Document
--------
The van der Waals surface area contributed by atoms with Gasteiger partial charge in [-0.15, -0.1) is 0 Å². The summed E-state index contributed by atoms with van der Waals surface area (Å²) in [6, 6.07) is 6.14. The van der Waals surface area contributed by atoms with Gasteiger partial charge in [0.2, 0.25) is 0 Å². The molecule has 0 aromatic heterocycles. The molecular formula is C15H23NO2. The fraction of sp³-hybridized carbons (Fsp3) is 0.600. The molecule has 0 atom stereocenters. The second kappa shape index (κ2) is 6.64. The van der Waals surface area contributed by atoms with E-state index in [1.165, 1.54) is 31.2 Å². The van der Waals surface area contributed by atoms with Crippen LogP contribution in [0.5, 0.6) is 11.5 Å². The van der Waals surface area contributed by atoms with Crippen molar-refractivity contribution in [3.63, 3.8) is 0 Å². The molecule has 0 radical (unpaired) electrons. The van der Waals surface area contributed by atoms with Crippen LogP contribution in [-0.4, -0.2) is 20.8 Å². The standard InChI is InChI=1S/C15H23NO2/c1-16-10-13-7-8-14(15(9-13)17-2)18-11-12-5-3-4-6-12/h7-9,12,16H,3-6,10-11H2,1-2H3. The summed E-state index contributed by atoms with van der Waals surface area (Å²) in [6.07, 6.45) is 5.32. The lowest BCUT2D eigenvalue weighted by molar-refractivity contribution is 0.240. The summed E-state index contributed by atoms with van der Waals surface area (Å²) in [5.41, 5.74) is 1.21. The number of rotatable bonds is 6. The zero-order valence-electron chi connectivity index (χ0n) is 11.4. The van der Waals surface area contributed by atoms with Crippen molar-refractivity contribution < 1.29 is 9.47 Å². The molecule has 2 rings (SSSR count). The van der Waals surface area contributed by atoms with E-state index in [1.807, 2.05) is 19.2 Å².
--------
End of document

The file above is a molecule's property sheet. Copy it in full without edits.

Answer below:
The van der Waals surface area contributed by atoms with Gasteiger partial charge in [-0.15, -0.1) is 0 Å². The summed E-state index contributed by atoms with van der Waals surface area (Å²) in [6, 6.07) is 6.14. The van der Waals surface area contributed by atoms with Gasteiger partial charge in [0.2, 0.25) is 0 Å². The molecule has 0 aromatic heterocycles. The molecular formula is C15H23NO2. The fraction of sp³-hybridized carbons (Fsp3) is 0.600. The molecule has 0 atom stereocenters. The second kappa shape index (κ2) is 6.64. The van der Waals surface area contributed by atoms with E-state index in [1.165, 1.54) is 31.2 Å². The van der Waals surface area contributed by atoms with Crippen LogP contribution in [0.5, 0.6) is 11.5 Å². The van der Waals surface area contributed by atoms with Crippen molar-refractivity contribution in [3.63, 3.8) is 0 Å². The molecule has 0 radical (unpaired) electrons. The van der Waals surface area contributed by atoms with Crippen LogP contribution in [-0.4, -0.2) is 20.8 Å². The standard InChI is InChI=1S/C15H23NO2/c1-16-10-13-7-8-14(15(9-13)17-2)18-11-12-5-3-4-6-12/h7-9,12,16H,3-6,10-11H2,1-2H3. The summed E-state index contributed by atoms with van der Waals surface area (Å²) in [6.07, 6.45) is 5.32. The lowest BCUT2D eigenvalue weighted by molar-refractivity contribution is 0.240. The summed E-state index contributed by atoms with van der Waals surface area (Å²) in [5.41, 5.74) is 1.21. The number of rotatable bonds is 6. The zero-order valence-electron chi connectivity index (χ0n) is 11.4. The van der Waals surface area contributed by atoms with Crippen molar-refractivity contribution < 1.29 is 9.47 Å². The molecule has 2 rings (SSSR count). The van der Waals surface area contributed by atoms with E-state index in [1.807, 2.05) is 19.2 Å².